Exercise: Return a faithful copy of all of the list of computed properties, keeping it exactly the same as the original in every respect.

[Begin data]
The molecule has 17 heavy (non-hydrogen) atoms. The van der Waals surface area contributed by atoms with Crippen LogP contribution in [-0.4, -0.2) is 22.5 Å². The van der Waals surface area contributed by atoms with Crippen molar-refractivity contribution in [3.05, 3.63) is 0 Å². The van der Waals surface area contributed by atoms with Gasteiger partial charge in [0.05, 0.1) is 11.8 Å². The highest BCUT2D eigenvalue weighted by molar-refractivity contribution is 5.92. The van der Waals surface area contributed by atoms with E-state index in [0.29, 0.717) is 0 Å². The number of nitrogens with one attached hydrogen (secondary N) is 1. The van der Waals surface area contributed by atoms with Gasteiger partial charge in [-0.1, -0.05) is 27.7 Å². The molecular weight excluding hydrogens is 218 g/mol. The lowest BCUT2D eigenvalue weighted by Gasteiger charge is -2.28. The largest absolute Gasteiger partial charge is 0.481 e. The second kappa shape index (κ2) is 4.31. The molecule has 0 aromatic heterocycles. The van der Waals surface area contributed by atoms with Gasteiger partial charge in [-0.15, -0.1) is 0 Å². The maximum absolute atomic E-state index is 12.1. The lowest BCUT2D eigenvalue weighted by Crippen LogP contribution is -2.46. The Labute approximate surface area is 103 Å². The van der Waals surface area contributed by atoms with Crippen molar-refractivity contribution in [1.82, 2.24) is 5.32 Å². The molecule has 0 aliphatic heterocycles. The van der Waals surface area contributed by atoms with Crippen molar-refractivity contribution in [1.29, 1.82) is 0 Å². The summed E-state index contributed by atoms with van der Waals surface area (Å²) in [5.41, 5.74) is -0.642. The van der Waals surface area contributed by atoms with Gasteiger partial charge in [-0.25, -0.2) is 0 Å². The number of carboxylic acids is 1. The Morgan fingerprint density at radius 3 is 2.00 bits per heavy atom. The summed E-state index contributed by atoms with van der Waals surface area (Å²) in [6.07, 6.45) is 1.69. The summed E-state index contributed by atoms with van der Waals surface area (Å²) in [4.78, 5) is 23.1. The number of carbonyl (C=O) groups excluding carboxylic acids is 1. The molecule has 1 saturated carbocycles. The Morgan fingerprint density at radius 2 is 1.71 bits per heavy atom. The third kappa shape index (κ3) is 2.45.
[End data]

The molecule has 17 heavy (non-hydrogen) atoms. The van der Waals surface area contributed by atoms with Crippen LogP contribution in [-0.4, -0.2) is 22.5 Å². The van der Waals surface area contributed by atoms with Crippen molar-refractivity contribution in [3.05, 3.63) is 0 Å². The van der Waals surface area contributed by atoms with Gasteiger partial charge in [0.05, 0.1) is 11.8 Å². The highest BCUT2D eigenvalue weighted by molar-refractivity contribution is 5.92. The van der Waals surface area contributed by atoms with E-state index in [0.29, 0.717) is 0 Å². The number of nitrogens with one attached hydrogen (secondary N) is 1. The van der Waals surface area contributed by atoms with Gasteiger partial charge in [-0.1, -0.05) is 27.7 Å². The molecular weight excluding hydrogens is 218 g/mol. The lowest BCUT2D eigenvalue weighted by Gasteiger charge is -2.28. The largest absolute Gasteiger partial charge is 0.481 e. The second kappa shape index (κ2) is 4.31. The molecule has 0 aromatic heterocycles. The van der Waals surface area contributed by atoms with Gasteiger partial charge in [-0.15, -0.1) is 0 Å². The maximum absolute atomic E-state index is 12.1. The lowest BCUT2D eigenvalue weighted by Crippen LogP contribution is -2.46. The Labute approximate surface area is 103 Å². The van der Waals surface area contributed by atoms with Crippen molar-refractivity contribution in [1.82, 2.24) is 5.32 Å². The molecule has 0 aliphatic heterocycles. The van der Waals surface area contributed by atoms with Crippen molar-refractivity contribution in [1.29, 1.82) is 0 Å². The summed E-state index contributed by atoms with van der Waals surface area (Å²) in [5.41, 5.74) is -0.642. The van der Waals surface area contributed by atoms with Gasteiger partial charge in [-0.25, -0.2) is 0 Å². The number of carboxylic acids is 1. The Morgan fingerprint density at radius 3 is 2.00 bits per heavy atom. The summed E-state index contributed by atoms with van der Waals surface area (Å²) in [6.07, 6.45) is 1.69. The summed E-state index contributed by atoms with van der Waals surface area (Å²) in [4.78, 5) is 23.1. The number of carbonyl (C=O) groups excluding carboxylic acids is 1. The molecule has 1 saturated carbocycles. The Morgan fingerprint density at radius 2 is 1.71 bits per heavy atom. The third kappa shape index (κ3) is 2.45.